How cancer clinical trials have changed during the pandemic

Though patient enrollment in clinical trials for cancer therapies has slowed as a result of the COVID-19 pandemic, and some institutions have halted trials altogether, other trials are continuing with modified protocols, according to STAT News.

At Dana-Farber Cancer Institute in Boston, cancer trials continue, but now every patient is screened for COVID-19 symptoms and asked about contact with anyone with COVID-19. The waiting room has been rearranged to prevent patients from sitting close to one another. Chemotherapy schedules for some patients was changed from weekly to every three weeks, and physicians began using video conferencing to discuss image scans instead of discussing them in person.

"We said, 'look, we've got to go in to see our patients because they've got cancer. They want to continue to be treated in the same way,'" Ursula Matulonis, MD, chief of gynecologic oncology at Dana-Farber told STAT. "We have a job to do, and we have to continue to do that job."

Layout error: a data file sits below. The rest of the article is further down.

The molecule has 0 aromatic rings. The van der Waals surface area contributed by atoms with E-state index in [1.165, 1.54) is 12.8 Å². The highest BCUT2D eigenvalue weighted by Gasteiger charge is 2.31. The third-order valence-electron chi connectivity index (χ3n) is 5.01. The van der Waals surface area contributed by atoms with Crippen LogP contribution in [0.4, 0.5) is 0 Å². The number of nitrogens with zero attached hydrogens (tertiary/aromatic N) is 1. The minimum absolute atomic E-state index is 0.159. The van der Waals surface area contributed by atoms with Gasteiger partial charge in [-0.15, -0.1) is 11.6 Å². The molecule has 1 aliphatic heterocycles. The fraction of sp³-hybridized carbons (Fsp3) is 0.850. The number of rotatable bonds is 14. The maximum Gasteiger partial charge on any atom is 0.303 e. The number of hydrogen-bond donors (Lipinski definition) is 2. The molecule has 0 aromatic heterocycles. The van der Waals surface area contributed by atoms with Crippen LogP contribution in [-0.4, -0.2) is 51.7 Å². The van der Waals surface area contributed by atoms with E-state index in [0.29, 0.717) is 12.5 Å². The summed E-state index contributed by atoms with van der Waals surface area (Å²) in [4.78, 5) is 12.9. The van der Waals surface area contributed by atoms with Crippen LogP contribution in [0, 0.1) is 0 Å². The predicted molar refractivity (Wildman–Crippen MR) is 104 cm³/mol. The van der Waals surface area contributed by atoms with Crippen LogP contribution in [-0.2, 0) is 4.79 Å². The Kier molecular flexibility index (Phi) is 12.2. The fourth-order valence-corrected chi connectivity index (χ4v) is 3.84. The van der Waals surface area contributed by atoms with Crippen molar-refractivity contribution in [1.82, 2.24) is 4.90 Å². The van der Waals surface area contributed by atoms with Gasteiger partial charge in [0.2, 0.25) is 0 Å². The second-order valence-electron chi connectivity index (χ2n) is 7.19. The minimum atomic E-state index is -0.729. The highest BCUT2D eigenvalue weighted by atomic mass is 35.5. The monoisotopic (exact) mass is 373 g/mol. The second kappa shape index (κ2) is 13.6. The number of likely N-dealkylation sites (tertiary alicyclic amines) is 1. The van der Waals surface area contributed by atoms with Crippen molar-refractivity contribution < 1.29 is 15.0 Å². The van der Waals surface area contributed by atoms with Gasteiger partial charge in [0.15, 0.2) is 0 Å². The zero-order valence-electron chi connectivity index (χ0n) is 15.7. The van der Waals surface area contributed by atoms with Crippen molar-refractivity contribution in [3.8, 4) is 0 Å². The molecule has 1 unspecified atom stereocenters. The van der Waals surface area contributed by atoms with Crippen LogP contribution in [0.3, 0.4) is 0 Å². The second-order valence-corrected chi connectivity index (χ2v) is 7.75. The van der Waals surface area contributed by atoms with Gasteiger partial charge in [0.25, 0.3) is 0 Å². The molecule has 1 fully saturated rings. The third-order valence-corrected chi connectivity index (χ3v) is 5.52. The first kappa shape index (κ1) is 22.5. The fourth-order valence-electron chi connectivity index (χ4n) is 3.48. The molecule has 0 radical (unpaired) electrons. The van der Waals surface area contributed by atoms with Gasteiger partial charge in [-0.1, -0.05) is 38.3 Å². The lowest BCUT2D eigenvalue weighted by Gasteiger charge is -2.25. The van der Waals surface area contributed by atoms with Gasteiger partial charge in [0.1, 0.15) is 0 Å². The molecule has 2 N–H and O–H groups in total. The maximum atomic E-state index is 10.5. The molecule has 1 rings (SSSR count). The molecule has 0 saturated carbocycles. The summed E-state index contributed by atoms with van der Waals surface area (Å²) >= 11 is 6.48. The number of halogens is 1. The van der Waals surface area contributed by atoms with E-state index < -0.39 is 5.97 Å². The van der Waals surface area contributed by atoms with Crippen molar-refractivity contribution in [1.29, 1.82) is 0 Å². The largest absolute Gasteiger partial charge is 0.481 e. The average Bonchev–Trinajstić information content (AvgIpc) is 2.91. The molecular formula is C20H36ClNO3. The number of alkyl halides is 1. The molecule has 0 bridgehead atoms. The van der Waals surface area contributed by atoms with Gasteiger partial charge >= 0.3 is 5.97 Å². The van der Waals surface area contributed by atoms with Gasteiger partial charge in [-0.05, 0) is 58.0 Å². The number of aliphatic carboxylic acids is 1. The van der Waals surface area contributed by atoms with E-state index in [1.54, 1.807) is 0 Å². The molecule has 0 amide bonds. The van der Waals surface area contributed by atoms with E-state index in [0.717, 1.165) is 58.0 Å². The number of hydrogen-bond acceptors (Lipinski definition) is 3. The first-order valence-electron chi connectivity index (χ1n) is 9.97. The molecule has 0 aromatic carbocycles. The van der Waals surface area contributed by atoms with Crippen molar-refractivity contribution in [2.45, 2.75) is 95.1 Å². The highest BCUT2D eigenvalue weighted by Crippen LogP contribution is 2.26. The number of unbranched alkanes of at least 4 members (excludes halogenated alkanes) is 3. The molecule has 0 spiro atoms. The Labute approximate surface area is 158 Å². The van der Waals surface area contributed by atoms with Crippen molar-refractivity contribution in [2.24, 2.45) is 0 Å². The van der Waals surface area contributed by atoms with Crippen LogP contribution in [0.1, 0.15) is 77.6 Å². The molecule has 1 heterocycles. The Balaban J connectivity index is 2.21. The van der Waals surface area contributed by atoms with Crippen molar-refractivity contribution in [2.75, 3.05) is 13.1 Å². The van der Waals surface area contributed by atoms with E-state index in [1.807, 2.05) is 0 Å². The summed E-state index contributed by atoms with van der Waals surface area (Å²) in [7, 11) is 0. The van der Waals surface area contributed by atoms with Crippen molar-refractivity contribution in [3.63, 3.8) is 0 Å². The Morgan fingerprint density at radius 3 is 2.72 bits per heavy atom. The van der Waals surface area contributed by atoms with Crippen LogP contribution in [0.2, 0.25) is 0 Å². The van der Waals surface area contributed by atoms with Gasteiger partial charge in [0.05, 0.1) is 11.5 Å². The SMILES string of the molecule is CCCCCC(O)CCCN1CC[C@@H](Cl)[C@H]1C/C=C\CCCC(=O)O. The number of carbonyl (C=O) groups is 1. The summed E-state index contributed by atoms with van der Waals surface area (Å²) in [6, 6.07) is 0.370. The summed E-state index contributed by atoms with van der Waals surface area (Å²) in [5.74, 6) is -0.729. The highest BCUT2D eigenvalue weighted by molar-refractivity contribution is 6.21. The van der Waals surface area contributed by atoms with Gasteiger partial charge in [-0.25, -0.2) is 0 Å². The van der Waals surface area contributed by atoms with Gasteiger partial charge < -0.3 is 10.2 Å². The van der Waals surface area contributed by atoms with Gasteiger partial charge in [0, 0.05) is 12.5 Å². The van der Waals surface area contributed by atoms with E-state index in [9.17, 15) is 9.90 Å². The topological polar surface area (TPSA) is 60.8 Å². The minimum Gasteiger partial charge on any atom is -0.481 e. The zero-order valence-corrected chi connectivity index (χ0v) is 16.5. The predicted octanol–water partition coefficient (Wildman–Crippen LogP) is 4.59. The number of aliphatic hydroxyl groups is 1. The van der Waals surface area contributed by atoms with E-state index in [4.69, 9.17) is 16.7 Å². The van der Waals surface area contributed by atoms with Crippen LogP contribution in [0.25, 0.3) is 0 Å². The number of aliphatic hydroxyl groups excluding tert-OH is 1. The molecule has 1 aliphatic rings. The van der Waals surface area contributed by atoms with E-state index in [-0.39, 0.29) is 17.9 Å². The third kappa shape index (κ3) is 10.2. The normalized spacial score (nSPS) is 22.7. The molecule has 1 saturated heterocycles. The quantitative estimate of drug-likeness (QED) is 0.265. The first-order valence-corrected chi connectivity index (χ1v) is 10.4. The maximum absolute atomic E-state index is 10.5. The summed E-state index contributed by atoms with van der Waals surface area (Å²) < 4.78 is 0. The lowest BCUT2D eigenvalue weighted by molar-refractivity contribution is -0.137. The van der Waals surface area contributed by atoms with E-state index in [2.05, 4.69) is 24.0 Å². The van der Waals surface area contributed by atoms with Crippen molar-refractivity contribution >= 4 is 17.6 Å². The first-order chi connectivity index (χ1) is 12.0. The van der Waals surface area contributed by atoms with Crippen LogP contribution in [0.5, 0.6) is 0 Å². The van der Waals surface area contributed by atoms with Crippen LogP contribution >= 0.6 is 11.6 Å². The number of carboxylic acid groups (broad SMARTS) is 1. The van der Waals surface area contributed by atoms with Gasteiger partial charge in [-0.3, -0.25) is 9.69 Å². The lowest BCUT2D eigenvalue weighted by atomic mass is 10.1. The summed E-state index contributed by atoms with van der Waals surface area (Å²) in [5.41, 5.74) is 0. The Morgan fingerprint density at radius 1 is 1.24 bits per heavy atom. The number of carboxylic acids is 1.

Memorial Sloan Kettering Cancer Center in New York City did not put any therapeutic trials on hold, but in-clinic volume decreased by about 75 percent in March and April. Telemedicine helped the cancer center keep up with patients virtually, Paul Sabbatini, MD, deputy physician-in-chief for clinical research at Memorial Sloan Kettering told STAT.

And now patients are coming back as COVID-19 cases decline in New York City, Dr. Sabbatini said.

Margaret Mooney, MD, associate director of the cancer therapy evaluation program at the Bethesda, Md.-based National Cancer Institute, told STAT that the change in protocols for cancer trials may prompt long-term adjustments.

"Some of the adaptations we've made have made all of us realize that perhaps there is better use we can make of technology — telemedicine or technologies like that — to take care of the patient. That’s a benefit to everyone, and they may be things that we can continue into the future once the public health emergency, as we all hope, has been resolved," Dr. Mooney told STAT.

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